Responsive decided

The battle field was laid out and the fight between the quick, safe, easy  fixed viewport and the reliable, standard responsive viewport was a foot. Then walked in the boss… Google. Recently Google has decided which method you must follow to get good rankings on its search engines. Is it the best choose? And should Google get to decide?

Fixed or Responsive Viewport Post

I recently posted about both methods and how they both have their pro’s, but also their con’s. The fixed method was amazing for the designer and developer to get a design for all devices created then developed. This would then view flawlessly on all devices. The implementation of this was also simple with some simple JavaScript and the viewport. The trouble came when we cross browser tested it as some of the browser of some devices didn’t listen to the viewport in the same manner. We fixed the most popular browsers and made fixes for the others. This I always felt was a work around and not the best method, but it worked very well, much faster and meant we could give a true design to the client.

On the other hand we had the other method, which was to set the viewport to device-width. This meant we had to make sure the website worked in all device sizes. This then also meant we couldn’t have one true design, so it would come down to how we could make the website breakdown in a smooth creative way, that also looked amazing. The time to slowly do this and test on multiples devices takes longer, not much but enough to notice. It also relies on the developer knowing good design, good code and best practices. Then again it is worth it as it makes a better website I think and a better developer. If you can envision how the given design can breakdown over all the pixel range and still have a great design look then it shows you are a good coder.


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Now Google has decided and choose the full responsive viewport method for you. Recently Google Webmasters released a update that has a feature call ‘Mobile Usability’. In this section you can see any mobile performance errors on your website, which I have not been indexed for yet but I read the learn more link instead. In this they specify on what they will mark you on for mobile devices, as they want to give to the user the best website that not only has the best content, but is also the best to view. If you have the best information in front of you and can’t read it then the information become rubbish. For this reason you will have to go down the same method they have chosen.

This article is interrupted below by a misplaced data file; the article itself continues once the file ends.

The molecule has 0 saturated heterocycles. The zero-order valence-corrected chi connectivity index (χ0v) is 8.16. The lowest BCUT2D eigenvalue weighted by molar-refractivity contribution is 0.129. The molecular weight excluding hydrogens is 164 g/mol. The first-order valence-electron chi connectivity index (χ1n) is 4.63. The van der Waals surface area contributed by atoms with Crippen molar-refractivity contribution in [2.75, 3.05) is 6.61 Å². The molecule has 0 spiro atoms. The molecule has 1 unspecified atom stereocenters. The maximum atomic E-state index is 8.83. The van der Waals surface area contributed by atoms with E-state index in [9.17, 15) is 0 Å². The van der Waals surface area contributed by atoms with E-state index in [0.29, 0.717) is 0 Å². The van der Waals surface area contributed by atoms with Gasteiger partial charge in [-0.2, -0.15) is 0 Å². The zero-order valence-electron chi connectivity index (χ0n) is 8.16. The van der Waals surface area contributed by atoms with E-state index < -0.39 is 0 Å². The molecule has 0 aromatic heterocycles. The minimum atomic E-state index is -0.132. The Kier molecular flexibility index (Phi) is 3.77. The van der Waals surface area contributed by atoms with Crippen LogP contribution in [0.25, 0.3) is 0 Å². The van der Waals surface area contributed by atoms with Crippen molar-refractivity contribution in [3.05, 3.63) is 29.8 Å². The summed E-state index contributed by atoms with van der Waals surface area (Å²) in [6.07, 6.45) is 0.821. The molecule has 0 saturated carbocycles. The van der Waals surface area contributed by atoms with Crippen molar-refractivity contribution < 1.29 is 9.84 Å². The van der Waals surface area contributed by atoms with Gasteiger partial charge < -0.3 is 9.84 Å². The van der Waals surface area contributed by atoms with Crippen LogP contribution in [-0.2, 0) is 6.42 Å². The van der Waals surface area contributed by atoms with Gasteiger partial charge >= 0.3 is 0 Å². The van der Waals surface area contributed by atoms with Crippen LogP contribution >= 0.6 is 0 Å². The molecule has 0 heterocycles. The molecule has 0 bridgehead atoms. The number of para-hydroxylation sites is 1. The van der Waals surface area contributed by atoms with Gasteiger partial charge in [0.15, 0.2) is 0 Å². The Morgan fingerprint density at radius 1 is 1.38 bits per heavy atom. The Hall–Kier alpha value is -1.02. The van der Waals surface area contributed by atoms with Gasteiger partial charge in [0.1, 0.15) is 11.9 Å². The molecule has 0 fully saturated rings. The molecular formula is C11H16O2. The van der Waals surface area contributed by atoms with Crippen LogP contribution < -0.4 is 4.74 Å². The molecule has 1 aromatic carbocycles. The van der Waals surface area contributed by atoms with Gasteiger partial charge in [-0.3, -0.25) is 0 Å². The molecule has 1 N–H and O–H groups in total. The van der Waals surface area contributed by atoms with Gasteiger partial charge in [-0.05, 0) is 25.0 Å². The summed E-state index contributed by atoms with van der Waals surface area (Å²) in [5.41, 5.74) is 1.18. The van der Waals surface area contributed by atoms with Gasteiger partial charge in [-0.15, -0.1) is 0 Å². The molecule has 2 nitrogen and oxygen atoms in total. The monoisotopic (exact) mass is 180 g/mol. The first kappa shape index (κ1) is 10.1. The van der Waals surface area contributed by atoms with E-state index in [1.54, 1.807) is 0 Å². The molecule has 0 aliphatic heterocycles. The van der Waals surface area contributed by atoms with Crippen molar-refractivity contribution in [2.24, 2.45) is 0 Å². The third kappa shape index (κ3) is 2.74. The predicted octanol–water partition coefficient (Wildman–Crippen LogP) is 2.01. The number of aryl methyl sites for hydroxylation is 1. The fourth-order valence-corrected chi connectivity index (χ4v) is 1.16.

Even though I have used the fixed viewport method for this website and some others, I believe Google is correct. They are looking to give the user a website that is user friendly and accessible. If you set the viewport at 767px and view it on a iPhone 6 plus, then the button will be for example 20px. If you view that same website on a iPhone 5 with a smaller screen, then that 20px button will be relative in size to 767px and so will be about 10px. This button is now not very user friendly. I think the other method is the quick fix way, but not the best way.

It does make me question why can you set the viewport to a fixed width then? What application would this be useful in?

Google’s New Rules

Published by Chris Pateman - PR Coder

A Digital Technical Lead, constantly learning and sharing the knowledge journey.

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